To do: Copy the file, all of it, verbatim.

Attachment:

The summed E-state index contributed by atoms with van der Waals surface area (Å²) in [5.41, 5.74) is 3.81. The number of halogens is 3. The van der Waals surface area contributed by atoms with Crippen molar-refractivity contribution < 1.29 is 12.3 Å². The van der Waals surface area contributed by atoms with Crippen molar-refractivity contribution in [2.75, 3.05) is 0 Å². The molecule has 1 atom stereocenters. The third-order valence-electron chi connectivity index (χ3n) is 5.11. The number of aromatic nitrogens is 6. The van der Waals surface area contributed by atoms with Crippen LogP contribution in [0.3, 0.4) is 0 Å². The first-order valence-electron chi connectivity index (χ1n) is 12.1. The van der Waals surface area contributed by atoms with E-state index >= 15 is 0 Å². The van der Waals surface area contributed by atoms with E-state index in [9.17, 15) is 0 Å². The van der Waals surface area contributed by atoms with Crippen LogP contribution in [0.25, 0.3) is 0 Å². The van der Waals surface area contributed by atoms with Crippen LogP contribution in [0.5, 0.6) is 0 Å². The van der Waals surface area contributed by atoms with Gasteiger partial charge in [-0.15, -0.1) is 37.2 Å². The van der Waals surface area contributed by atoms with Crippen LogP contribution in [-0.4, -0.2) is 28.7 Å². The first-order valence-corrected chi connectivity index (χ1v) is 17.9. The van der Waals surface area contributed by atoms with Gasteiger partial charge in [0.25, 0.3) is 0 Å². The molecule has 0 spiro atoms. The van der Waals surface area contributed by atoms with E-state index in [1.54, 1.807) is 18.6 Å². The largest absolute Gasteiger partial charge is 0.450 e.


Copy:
The summed E-state index contributed by atoms with van der Waals surface area (Å²) in [5.41, 5.74) is 3.81. The number of halogens is 3. The van der Waals surface area contributed by atoms with Crippen molar-refractivity contribution < 1.29 is 12.3 Å². The van der Waals surface area contributed by atoms with Crippen molar-refractivity contribution in [2.75, 3.05) is 0 Å². The molecule has 1 atom stereocenters. The third-order valence-electron chi connectivity index (χ3n) is 5.11. The number of aromatic nitrogens is 6. The van der Waals surface area contributed by atoms with Crippen LogP contribution in [0.3, 0.4) is 0 Å². The first-order valence-electron chi connectivity index (χ1n) is 12.1. The van der Waals surface area contributed by atoms with E-state index >= 15 is 0 Å². The van der Waals surface area contributed by atoms with E-state index in [9.17, 15) is 0 Å². The van der Waals surface area contributed by atoms with Crippen LogP contribution in [0.25, 0.3) is 0 Å². The van der Waals surface area contributed by atoms with Crippen LogP contribution in [0.5, 0.6) is 0 Å². The van der Waals surface area contributed by atoms with Gasteiger partial charge in [-0.15, -0.1) is 37.2 Å². The van der Waals surface area contributed by atoms with Crippen LogP contribution in [-0.4, -0.2) is 28.7 Å². The first-order valence-corrected chi connectivity index (χ1v) is 17.9. The van der Waals surface area contributed by atoms with Gasteiger partial charge in [0.25, 0.3) is 0 Å². The molecule has 0 spiro atoms. The van der Waals surface area contributed by atoms with E-state index in [1.54, 1.807) is 18.6 Å². The largest absolute Gasteiger partial charge is 0.450 e.